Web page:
The omega-3 fatty acids in fish oil can help reduce the symptoms of rheumatoid arthritis, according to 13 double-blind placebo-controlled studies involving a total of over 500 people. This evidence is so strong that it has impressed many conventional physicians. However, unlike some conventional treatments, fish oil probably does not slow the progression of rheumatoid arthritis.
Regular use of fish oil may reduce the pain of menstrual cramps.
In a 4-month study of 42 young women aged 15 to 18, half the participants received a daily dose of 6 g of fish oil, providing 1,080 mg of EPA and 720 mg of DHA daily. After 2 months, they were switched to placebo for another 2 months. The other group received the same treatments in reverse order. The results showed that these young women experienced significantly less menstrual pain while they were taking fish oil.
Another double-blind study followed 78 women, who received either fish oil, seal oil, fish oil with vitamin B12 (7.5 mcg daily), or placebo for three full menstrual periods. Significant improvements were seen in all treatment groups, but the fish oil plus B12 proved most effective, and its benefits continued for the longest time after treatment was stopped (3 months). The researchers offered no explanation why B12 should be helpful.
A 4-month double-blind placebo-controlled study of 30 individuals suggests that fish oil can produce striking benefits in bipolar disorder, preventing relapse and improving emotional state. Eleven of the 14 individuals who took fish oil improved or remained well during the course of the study, while only 6 out of the 16 given placebo responded similarly.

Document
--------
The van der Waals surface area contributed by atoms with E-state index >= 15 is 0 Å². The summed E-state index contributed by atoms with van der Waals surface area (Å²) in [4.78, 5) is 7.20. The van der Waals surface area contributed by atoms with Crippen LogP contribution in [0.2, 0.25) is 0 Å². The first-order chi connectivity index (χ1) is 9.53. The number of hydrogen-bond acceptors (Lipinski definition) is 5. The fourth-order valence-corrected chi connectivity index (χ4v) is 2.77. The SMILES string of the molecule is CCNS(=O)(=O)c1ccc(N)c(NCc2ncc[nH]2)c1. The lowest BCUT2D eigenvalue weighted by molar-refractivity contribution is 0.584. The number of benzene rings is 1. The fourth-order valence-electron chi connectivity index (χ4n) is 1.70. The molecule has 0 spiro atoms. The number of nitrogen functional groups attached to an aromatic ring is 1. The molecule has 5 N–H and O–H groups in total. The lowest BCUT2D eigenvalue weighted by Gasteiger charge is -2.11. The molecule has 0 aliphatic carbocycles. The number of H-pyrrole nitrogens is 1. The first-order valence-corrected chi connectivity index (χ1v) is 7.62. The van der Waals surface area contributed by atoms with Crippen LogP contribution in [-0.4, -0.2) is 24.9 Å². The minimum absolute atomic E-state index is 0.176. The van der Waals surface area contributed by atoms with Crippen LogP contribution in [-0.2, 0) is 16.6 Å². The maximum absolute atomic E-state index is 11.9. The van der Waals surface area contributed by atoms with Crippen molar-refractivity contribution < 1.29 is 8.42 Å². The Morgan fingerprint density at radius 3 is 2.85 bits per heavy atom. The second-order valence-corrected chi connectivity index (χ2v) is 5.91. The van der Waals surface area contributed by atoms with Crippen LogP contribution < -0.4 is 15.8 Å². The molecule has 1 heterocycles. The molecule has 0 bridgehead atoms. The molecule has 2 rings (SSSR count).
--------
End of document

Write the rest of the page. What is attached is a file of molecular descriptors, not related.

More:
The study will now be repeated by Baylor University and Harvard Medical School/McLean Hospital, enrolling 120 people for a period of 3 years.
In small double-blind studies, high dosages of fish oil have been found to reduce the severe finger and toe responses to cold temperatures that occur in Raynaud's phenomenon. However, these studies suggest that a very high dosage must be used to get results, perhaps 12 g daily. Gamma-linolenic acid (GLA), an omega-6 fatty acid, may work as well.
There is some evidence that EPA from fish oil may be helpful in psoriasis. One double-blind study followed 28 people with chronic psoriasis for 8 weeks. Half received 1.8 g of EPA daily (supplied by 10 capsules of fish oil), and the other half received placebo. By the end of the study, researchers saw significant improvement in itching, redness, and scaling, but not in the size of the psoriasis patches. However, another double-blind study followed 145 people with moderate to severe psoriasis for 4 months and found no benefit as compared to placebo.
There is some evidence that essential fatty acids may enhance the effectiveness of calcium in osteoporosis. In one study, 65 postmenopausal women were given calcium along with either placebo or a combination of omega-6 fatty acids (from evening primrose oil) and omega-3 fatty acids (from fish oil) for a period of 18 months. At the end of the study period, the group receiving essential fatty acids had higher bone density and fewer fractures than the placebo group.